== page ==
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June 2008 Visual Arts Calendar

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May 6, 2008 | by Judy Moore
MARY AND LEIGH BLOCK MUSEUM OF ART

Mary and Leigh Block Museum of Art, 40 Arts Circle Drive, is on Northwestern University's Evanston campus. The museum's hours are 10 a.m. to 5 p.m. Tuesday; 10 a.m. to 8 p.m. Wednesday, Thursday and Friday; and noon to 5 p.m. Saturday and Sunday.

The museum is closed on Monday. Admission to the museum is free; unless noted, admission to all programs also is free. For more information regarding Block Museum exhibitions, programs or location, phone (847) 491-4000 or go to the Block Museum Web site at http://www.blockmuseum.northwestern.edu.

BLOCK MUSEUM SPRING AND SUMMER 2008 EXHIBITIONS

"Design in the Age of Darwin: From William Morris to Frank Lloyd Wright," May 9 through Aug. 24, Mary and Leigh Block Museum of Art, Main Gallery; Print, Drawing and Photography Study Center and Ellen Philips Katz and Howard C. Katz Gallery. With the publication of "The Origin of Species" in 1859, Charles Darwin challenged the foundations of both science and culture. His ideas about the transmutation of species and the mutability of nature provoked strong reactions among naturalists and theologians and continue to stir debate today. It is less well known that the influences of Darwinian and other modes of evolutionary thought extended into the realms of architecture, the decorative arts and design, as well, where biological terms like "adaptation," "fitness," "functionalism" and "type" were used by theorists and practitioners alike. During the 50 or so years following the publication of "The Origin of Species," biologists and designers wrestled with the question of whether the evolution of plants and animals, and the decorative forms derived from them, was the result of an internal dynamic presided over by a divine creator or external factors governed by mere contingency. The dispute, which may be called the "formalism/functionalism debate," was engaged by the English designers William Morris, Christopher Dresser, C.F.A. Voysey and C.R. Ashbee, as well as the American architects Louis Sullivan and Frank Lloyd Wright, whose works are included in the exhibition. This exhibition is guest curated by Northwestern art history professor Stephen F. Eisenman. A full-color catalogue ($36.95) and a May 17 daylong international symposium enrich the "Design in the Age of Darwin" exhibition. This program is part of American Art American City, a Chicago-wide art initiative sponsored by the Terra Foundation for American Art.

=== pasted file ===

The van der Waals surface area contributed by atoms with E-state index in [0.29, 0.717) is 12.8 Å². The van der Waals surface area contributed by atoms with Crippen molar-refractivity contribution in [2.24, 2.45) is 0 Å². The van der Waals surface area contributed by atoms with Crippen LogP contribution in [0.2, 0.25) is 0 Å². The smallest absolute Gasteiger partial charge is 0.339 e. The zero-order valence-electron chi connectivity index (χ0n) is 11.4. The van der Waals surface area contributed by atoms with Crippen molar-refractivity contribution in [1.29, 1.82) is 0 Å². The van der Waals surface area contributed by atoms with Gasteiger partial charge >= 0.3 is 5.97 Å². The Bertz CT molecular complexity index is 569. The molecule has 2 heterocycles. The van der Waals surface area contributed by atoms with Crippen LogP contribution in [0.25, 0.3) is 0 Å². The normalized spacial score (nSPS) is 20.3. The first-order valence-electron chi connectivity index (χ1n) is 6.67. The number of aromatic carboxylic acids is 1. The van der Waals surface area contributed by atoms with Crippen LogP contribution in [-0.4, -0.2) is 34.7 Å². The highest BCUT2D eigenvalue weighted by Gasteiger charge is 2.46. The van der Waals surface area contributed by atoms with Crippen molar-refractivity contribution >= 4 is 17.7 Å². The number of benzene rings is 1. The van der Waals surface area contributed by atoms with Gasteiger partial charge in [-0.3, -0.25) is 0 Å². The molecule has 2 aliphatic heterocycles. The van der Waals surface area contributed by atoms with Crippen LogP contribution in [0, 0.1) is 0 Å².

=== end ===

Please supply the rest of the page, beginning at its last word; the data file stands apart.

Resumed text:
"The MFA Thesis Exhibition from the Department of Art Theory and Practice," May 9 through June 22, Mary and Leigh Block Museum of Art, Alsdorf Gallery.
This annual exhibition represents the culmination of the course of study for the master of fine arts degree from Northwestern. The works vary in style and conceptual approach, manifesting the individual vision of the artists. The artists in this year's exhibition are Curt Bozif, Lisa Majer and Tim Mazurek.

Theo Leffmann, "Weaving a Life into Art," through Aug. 24.
Theo Leffman is recognized as a rich contributor to the American fiber art movement in the late 20th century. For more than 30 years, Leffman liberated textiles from practical and decorative applications by using them as means of personal expression. Through the generous gift of the late Paul Leffmann, these works are part of the Block Museum's permanent collections.

BLOCK MUSEUM SPRING 2008 EXHIBITION TOURS

Weekend Guided Adult Tours of the exhibition "Design in the Age of Darwin: From William Morris to Frank Lloyd Wright," Mary and Leigh Block Museum of Art, Main Gallery, 2 p.m. Saturdays and Sundays from May 10 through May 25 and 2 p.m. Saturdays only from May 31 through Aug. 23. Block Museum docents will lead free tours of the galleries that begin in the museum lobby. Reservations are not necessary.

Docent-Led Group, School and Summer Camp Tours by Appointment, May 9 through Aug. 24.